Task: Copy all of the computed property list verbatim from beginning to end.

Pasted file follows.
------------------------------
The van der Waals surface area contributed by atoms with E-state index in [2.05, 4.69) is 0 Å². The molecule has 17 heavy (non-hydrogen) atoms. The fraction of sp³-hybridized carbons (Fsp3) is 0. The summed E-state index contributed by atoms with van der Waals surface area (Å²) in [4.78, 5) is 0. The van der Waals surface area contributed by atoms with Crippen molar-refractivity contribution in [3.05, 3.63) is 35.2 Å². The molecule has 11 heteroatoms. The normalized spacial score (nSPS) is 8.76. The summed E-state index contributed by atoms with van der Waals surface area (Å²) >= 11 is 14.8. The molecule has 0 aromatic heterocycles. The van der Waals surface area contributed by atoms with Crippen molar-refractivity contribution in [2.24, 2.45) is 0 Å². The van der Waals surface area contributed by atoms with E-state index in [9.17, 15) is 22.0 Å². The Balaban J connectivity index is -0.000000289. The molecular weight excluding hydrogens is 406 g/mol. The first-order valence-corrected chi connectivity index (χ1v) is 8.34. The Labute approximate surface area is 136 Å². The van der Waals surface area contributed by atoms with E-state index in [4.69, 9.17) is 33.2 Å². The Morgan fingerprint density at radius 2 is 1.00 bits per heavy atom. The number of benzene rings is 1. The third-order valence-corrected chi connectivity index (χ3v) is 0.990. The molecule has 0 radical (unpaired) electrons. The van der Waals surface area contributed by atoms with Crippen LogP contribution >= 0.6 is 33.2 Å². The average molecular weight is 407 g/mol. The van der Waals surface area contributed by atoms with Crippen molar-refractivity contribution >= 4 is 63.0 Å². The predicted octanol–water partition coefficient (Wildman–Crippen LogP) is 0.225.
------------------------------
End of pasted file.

The van der Waals surface area contributed by atoms with E-state index in [2.05, 4.69) is 0 Å². The molecule has 17 heavy (non-hydrogen) atoms. The fraction of sp³-hybridized carbons (Fsp3) is 0. The summed E-state index contributed by atoms with van der Waals surface area (Å²) in [4.78, 5) is 0. The van der Waals surface area contributed by atoms with Crippen molar-refractivity contribution in [3.05, 3.63) is 35.2 Å². The molecule has 11 heteroatoms. The normalized spacial score (nSPS) is 8.76. The summed E-state index contributed by atoms with van der Waals surface area (Å²) >= 11 is 14.8. The molecule has 0 aromatic heterocycles. The van der Waals surface area contributed by atoms with Crippen molar-refractivity contribution in [2.24, 2.45) is 0 Å². The van der Waals surface area contributed by atoms with E-state index in [9.17, 15) is 22.0 Å². The Balaban J connectivity index is -0.000000289. The molecular weight excluding hydrogens is 406 g/mol. The first-order valence-corrected chi connectivity index (χ1v) is 8.34. The Labute approximate surface area is 136 Å². The van der Waals surface area contributed by atoms with E-state index in [4.69, 9.17) is 33.2 Å². The Morgan fingerprint density at radius 2 is 1.00 bits per heavy atom. The number of benzene rings is 1. The third-order valence-corrected chi connectivity index (χ3v) is 0.990. The molecule has 0 radical (unpaired) electrons. The van der Waals surface area contributed by atoms with Crippen LogP contribution >= 0.6 is 33.2 Å². The average molecular weight is 407 g/mol. The van der Waals surface area contributed by atoms with Crippen molar-refractivity contribution >= 4 is 63.0 Å². The predicted octanol–water partition coefficient (Wildman–Crippen LogP) is 0.225.